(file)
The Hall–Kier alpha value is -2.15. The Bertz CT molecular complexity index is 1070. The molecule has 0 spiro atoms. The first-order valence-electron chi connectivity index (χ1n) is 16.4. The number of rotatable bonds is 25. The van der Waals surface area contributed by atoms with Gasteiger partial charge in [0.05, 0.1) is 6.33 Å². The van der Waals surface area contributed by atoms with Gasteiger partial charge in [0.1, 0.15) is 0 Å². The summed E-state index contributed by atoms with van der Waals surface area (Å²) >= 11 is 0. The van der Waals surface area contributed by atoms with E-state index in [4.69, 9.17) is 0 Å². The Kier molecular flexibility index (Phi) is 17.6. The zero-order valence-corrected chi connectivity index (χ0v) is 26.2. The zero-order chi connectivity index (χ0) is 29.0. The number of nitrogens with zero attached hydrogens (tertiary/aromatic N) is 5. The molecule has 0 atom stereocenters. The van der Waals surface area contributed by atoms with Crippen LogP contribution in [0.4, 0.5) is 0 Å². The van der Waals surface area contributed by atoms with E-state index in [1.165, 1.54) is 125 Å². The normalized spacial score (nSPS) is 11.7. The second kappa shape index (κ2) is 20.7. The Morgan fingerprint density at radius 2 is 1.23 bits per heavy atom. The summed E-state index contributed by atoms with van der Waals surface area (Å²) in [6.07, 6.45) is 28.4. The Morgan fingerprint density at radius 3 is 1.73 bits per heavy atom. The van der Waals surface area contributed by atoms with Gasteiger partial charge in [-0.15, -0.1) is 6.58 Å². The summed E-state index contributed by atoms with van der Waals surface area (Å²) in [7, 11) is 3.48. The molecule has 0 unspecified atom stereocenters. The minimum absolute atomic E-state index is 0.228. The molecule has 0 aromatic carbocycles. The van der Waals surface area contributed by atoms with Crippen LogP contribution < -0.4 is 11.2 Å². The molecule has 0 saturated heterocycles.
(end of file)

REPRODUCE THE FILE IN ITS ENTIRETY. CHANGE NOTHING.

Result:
The Hall–Kier alpha value is -2.15. The Bertz CT molecular complexity index is 1070. The molecule has 0 spiro atoms. The first-order valence-electron chi connectivity index (χ1n) is 16.4. The number of rotatable bonds is 25. The van der Waals surface area contributed by atoms with Gasteiger partial charge in [0.05, 0.1) is 6.33 Å². The van der Waals surface area contributed by atoms with Gasteiger partial charge in [0.1, 0.15) is 0 Å². The summed E-state index contributed by atoms with van der Waals surface area (Å²) >= 11 is 0. The van der Waals surface area contributed by atoms with E-state index in [4.69, 9.17) is 0 Å². The Kier molecular flexibility index (Phi) is 17.6. The zero-order valence-corrected chi connectivity index (χ0v) is 26.2. The zero-order chi connectivity index (χ0) is 29.0. The number of nitrogens with zero attached hydrogens (tertiary/aromatic N) is 5. The molecule has 0 atom stereocenters. The van der Waals surface area contributed by atoms with Crippen LogP contribution in [0.4, 0.5) is 0 Å². The van der Waals surface area contributed by atoms with E-state index in [1.165, 1.54) is 125 Å². The normalized spacial score (nSPS) is 11.7. The second kappa shape index (κ2) is 20.7. The Morgan fingerprint density at radius 2 is 1.23 bits per heavy atom. The summed E-state index contributed by atoms with van der Waals surface area (Å²) in [6.07, 6.45) is 28.4. The Morgan fingerprint density at radius 3 is 1.73 bits per heavy atom. The van der Waals surface area contributed by atoms with Gasteiger partial charge in [-0.15, -0.1) is 6.58 Å². The summed E-state index contributed by atoms with van der Waals surface area (Å²) in [7, 11) is 3.48. The molecule has 0 unspecified atom stereocenters. The minimum absolute atomic E-state index is 0.228. The molecule has 0 aromatic carbocycles. The van der Waals surface area contributed by atoms with Crippen LogP contribution < -0.4 is 11.2 Å². The molecule has 0 saturated heterocycles.